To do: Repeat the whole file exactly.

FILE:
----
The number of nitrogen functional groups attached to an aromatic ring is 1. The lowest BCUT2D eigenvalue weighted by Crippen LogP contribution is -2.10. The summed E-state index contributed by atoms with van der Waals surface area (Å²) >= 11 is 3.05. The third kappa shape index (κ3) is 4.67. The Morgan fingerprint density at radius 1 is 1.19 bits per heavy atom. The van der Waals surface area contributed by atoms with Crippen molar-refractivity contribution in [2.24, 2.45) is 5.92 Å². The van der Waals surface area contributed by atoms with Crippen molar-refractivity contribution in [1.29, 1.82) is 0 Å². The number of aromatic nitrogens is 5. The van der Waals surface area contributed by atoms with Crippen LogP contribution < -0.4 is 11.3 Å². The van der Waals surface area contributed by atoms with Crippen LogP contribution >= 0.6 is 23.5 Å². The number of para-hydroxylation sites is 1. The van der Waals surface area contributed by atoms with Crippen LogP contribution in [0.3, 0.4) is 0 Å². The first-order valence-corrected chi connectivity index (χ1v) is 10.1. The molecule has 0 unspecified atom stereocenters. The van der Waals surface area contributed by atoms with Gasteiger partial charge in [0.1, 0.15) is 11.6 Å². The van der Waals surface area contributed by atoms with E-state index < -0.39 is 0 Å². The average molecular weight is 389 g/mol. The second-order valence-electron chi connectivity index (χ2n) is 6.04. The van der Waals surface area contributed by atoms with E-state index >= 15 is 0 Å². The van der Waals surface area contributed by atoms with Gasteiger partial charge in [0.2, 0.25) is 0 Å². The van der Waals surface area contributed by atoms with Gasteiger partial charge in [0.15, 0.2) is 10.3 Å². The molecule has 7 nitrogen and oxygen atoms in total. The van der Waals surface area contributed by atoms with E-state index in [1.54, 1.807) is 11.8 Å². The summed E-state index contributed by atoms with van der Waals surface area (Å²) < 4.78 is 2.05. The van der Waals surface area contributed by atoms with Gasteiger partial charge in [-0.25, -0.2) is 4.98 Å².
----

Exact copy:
The number of nitrogen functional groups attached to an aromatic ring is 1. The lowest BCUT2D eigenvalue weighted by Crippen LogP contribution is -2.10. The summed E-state index contributed by atoms with van der Waals surface area (Å²) >= 11 is 3.05. The third kappa shape index (κ3) is 4.67. The Morgan fingerprint density at radius 1 is 1.19 bits per heavy atom. The van der Waals surface area contributed by atoms with Crippen molar-refractivity contribution in [2.24, 2.45) is 5.92 Å². The van der Waals surface area contributed by atoms with Crippen molar-refractivity contribution in [1.29, 1.82) is 0 Å². The number of aromatic nitrogens is 5. The van der Waals surface area contributed by atoms with Crippen LogP contribution < -0.4 is 11.3 Å². The van der Waals surface area contributed by atoms with Crippen LogP contribution >= 0.6 is 23.5 Å². The number of para-hydroxylation sites is 1. The van der Waals surface area contributed by atoms with Crippen LogP contribution in [0.3, 0.4) is 0 Å². The first-order valence-corrected chi connectivity index (χ1v) is 10.1. The molecule has 0 unspecified atom stereocenters. The van der Waals surface area contributed by atoms with Gasteiger partial charge in [0.1, 0.15) is 11.6 Å². The van der Waals surface area contributed by atoms with E-state index < -0.39 is 0 Å². The average molecular weight is 389 g/mol. The second-order valence-electron chi connectivity index (χ2n) is 6.04. The van der Waals surface area contributed by atoms with E-state index >= 15 is 0 Å². The van der Waals surface area contributed by atoms with Gasteiger partial charge in [0.2, 0.25) is 0 Å². The van der Waals surface area contributed by atoms with Gasteiger partial charge in [0.15, 0.2) is 10.3 Å². The molecule has 7 nitrogen and oxygen atoms in total. The van der Waals surface area contributed by atoms with E-state index in [1.54, 1.807) is 11.8 Å². The summed E-state index contributed by atoms with van der Waals surface area (Å²) < 4.78 is 2.05. The van der Waals surface area contributed by atoms with Gasteiger partial charge in [-0.25, -0.2) is 4.98 Å².